But Voila! This was the BEST. CHICKEN. EVER. The outside was charred so that the skin caramelized gorgeously. The inside, from being in the moist tagine, was tender and juicy. It tasted like fresh herbs and campfire. We paired it with asparagus and potatoes that were wrapped in foil and thrown into the fire.

I supposed you are wondering about the morels. After an entire day of hiking up and down hills, throughout the Hoosier hinterlands, one tiny sad morel was all we found.
No less than a week later when Eric was at work, he found almost a pound of morels growing in the yard near his office. Go figure. (I cannot tell you exactly where. True morel hunters never reveal their special places, lest they be poached).

If you are without the combination of an open flame and a tagine, fear not! you can still roast a succulent chicken at home. Good roast chicken is at the backbone of anyone's recipe repetoire.

Note that chickens that you buy at the supermarket should be around 4 pounds or less. Anything at 5 pounds or more you can be sure received extensive growth hormones. Look for a chicken that has been labeled 'hormone free' to get the best meat, or check out your local farmers markets and co-ops.

Pre-heat your oven to 350.

A traditional roast chicken is laid in an open roasting pan on a bed of the royal trilogy of veggies: celery, onion and carrot (called the "aromatics" together because the blending of their scents is heavenly). Parsley is also a traditional roasting accompaniment (and a nice garnish at the end too). Wash your chicken and be sure to remove anything in the cavity. Reserve any giblets and put them at the bottom of the roasting pan if you intend on making gravy. Leave the veggies in large chuncks but layer them so they are high enough to keep the chicken out of its own juices.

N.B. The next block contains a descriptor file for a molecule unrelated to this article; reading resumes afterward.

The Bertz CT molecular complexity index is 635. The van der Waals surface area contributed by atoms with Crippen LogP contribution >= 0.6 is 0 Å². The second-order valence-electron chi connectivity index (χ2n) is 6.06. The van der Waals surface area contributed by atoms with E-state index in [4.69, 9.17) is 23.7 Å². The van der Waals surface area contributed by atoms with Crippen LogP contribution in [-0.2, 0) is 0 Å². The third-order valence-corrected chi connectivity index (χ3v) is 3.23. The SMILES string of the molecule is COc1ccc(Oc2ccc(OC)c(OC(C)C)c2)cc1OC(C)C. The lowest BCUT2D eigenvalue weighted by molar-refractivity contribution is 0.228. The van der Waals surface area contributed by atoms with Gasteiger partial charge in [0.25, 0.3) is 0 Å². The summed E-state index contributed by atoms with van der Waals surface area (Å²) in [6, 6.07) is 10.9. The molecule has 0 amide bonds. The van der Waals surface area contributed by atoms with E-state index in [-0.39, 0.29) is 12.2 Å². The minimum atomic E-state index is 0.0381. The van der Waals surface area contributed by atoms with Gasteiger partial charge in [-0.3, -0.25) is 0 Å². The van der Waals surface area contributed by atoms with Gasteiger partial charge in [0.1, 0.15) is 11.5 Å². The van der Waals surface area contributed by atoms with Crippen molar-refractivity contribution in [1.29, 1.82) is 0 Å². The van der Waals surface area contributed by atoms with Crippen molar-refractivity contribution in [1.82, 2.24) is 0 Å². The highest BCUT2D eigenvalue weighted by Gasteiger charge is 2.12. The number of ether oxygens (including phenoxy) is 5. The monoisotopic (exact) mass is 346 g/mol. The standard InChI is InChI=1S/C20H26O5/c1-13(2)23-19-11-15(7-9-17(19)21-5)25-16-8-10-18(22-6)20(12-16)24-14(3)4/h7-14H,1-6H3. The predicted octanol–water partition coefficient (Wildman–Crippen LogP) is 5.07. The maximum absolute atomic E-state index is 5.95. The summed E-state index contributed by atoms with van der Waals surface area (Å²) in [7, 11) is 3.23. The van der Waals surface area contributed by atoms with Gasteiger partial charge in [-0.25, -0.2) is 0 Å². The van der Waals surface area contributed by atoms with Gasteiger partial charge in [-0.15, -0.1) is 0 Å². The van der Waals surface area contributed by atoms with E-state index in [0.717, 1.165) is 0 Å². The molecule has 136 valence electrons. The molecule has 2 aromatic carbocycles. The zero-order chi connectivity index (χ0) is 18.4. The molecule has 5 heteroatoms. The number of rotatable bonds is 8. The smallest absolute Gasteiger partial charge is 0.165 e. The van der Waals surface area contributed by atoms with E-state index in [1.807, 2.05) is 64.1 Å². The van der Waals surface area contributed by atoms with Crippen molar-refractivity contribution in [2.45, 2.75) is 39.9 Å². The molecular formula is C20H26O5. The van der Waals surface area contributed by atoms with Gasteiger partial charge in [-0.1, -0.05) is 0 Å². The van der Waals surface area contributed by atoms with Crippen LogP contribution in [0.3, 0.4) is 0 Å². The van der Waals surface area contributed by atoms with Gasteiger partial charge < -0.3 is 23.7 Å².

You need not put anything in the cavity but a bunch of fresh rosemary and/or parsley will make things smell and taste fabulous! With your fingers covered in a bit of butter or olive oil, give the chicken a little massage. Sprinkle him with salt and fresh ground pepper. You may also add any other dry seasonings that you like.

For variations, add Herbs de Provence, lavender or curry powder or imaginitive! Stuff it with lemons and limes! Comment with your favorite preparations!

Stick him in the pre-heated oven. As a general rule, calculate a cooking time of 20 minutes per pound of meat plus an additional 10 - 20 minutes at a temperature of 350ºF Honestly, the best way to do this is to under-time yourself and then check every 10 minutes after the primary period of time with a meat thermometer. You will then ensure that the meat is fully cooked, but not overdone. A thermometer stuck into the leg/cavity intersection needs to read at least 165 according to the USDA.

When you take it out, let it rest for awhile. I'll add a posting a different day on gravies and carvings. Essentially at this point you should just serve and eat it while you bask in the praise and compliments of your guests!